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John Sickels' Column: David Freese

John Sickels

John Sickels writes about fantasy sports for RotoWire.

Report on David Freese

David Freese opens spring training as the favorite to win the third base job in St. Louis. He hasn't received much attention as a prospect on a national basis, but I get questions about him and he could sneak up on people who aren't paying close attention this year. Let's take a look at the background and prospect status of this intriguing rookie.


David Freese was drafted by the San Diego Padres in the ninth round in 2006, from the University of South Alabama. He was very successful in college, but was already 23 on draft day, which hurt his stock with scouts. He hit .379/.465/.776 in 18 games for Eugene in the Northwest League after signing, earning a promotion to full-season Class A Fort Wayne quickly, where he hit .299/.374/.510 in 53 games. Promoted to Lake Elsinore in the California League for '07, Freese continued to hit well with a .302/.400/.489 mark. He was traded to the Cardinals in the Jim Edmonds deal, and St. Louis (noting his age) skipped him past Double-A for '08, sending him to Triple-A Memphis. He responded with a robust .306/.361/.550 mark. Freese made the major league roster last spring, but got off to a slow start (3-for-19) and was sent back to Triple-A at the end of April. He continued to bash the ball down there (.300/.369/.525), but was limited to just 64 games by an ankle injury. He returned to the majors in September, and finished the year hot (7-for-12), giving him a .323/.353/.484 line in 17 games overall.


Freese is a right-handed hitter and thrower, listed at 6-2, 220 pounds, born April 28, 1983. His best physical tool is power, and he can show it to all fields. Although he's not a huge walk machine, he usually shows a decent feel for the strike zone. He has some weakness against curveballs and changeups, but usually handles fastballs and sliders well. He's shown a knack for hitting for average, keeping his batting averages right around .300 at every level, and is less pull-oriented than many sluggers with is body type. His running speed is below average, but he shows decent instincts on the bases and is fundamentally sound.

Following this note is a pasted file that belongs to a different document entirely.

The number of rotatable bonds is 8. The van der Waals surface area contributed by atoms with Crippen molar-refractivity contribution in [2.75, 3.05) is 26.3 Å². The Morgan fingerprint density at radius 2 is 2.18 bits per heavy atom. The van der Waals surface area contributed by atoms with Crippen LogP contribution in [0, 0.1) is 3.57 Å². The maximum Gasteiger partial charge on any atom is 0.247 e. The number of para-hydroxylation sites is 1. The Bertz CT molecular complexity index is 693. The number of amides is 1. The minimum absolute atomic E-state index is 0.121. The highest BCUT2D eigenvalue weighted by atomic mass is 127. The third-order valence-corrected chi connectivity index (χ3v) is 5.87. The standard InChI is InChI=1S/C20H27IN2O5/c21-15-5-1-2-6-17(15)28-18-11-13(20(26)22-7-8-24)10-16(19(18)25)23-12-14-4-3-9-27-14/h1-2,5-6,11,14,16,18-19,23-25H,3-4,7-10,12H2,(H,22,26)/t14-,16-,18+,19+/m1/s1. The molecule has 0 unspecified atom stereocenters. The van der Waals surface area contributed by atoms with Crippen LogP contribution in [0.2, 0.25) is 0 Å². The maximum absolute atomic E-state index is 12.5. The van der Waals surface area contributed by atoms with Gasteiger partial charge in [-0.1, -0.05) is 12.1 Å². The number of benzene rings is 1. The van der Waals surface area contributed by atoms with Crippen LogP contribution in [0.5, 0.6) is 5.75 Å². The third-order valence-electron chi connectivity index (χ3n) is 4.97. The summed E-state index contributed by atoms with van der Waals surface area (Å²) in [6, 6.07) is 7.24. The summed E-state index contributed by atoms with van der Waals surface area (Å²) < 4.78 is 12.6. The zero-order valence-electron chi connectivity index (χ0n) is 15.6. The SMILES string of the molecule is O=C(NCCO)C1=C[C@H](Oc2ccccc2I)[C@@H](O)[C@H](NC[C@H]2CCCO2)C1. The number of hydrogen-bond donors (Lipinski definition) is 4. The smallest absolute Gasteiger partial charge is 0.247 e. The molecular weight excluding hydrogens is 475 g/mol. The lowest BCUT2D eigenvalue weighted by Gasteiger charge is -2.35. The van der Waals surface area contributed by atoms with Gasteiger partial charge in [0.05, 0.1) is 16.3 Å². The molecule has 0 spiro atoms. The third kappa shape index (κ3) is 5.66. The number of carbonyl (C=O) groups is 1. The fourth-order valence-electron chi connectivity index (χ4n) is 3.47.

On defense, he features a strong throwing arm. His range at third base is solid but not spectacular, but in the minors at least his defense has been better than scouts expected when he was drafted. I think he'll be able to remain at third base defensively. His makeup was well-regarded in the past, though a DUI arrest this past winter has led to some questions about his maturity. The Cardinals seem pleased with his progress in regards to his personal life this spring and don't seem to regard the DUI as a long-term issue.


Freese's MLEs the last two years at Memphis mark him as approximately a .260/.330/.440 hitter. This is in line with the numbers shown by various projection systems (CHONE .269/.335/.442, Marcel .280/.347/.440, ZIPS .265/.326/.429). Given Freese's age (27), it is unlikely that he has a lot of growth potential left in his bat. However, a third baseman with a solid glove who can hit between .260 and .280 with 15-20 homers has value, both in the fantasy context and in real life baseball. If he lives up to this potential and other, more-heralded rookies falter, Freese will receive Rookie of the Year considerationl. To me, the main risk is a slow start. The Cardinals weren't very patient with him last April, and if he gets off to another sluggish beginning in '10 they might look at other options.


Freese has nothing left to prove in the minors and barring injury or a massive spring disaster, he's the favorite to open up at the hot corner for St. Louis. He's a bit under-the-radar as prospects go, but he's attractive as a cheap fantasy play for third base. Although his age limits his long-term upside, I think there's a decent chance he'll be an effective player for the next few years.

Article first appeared 3/12/10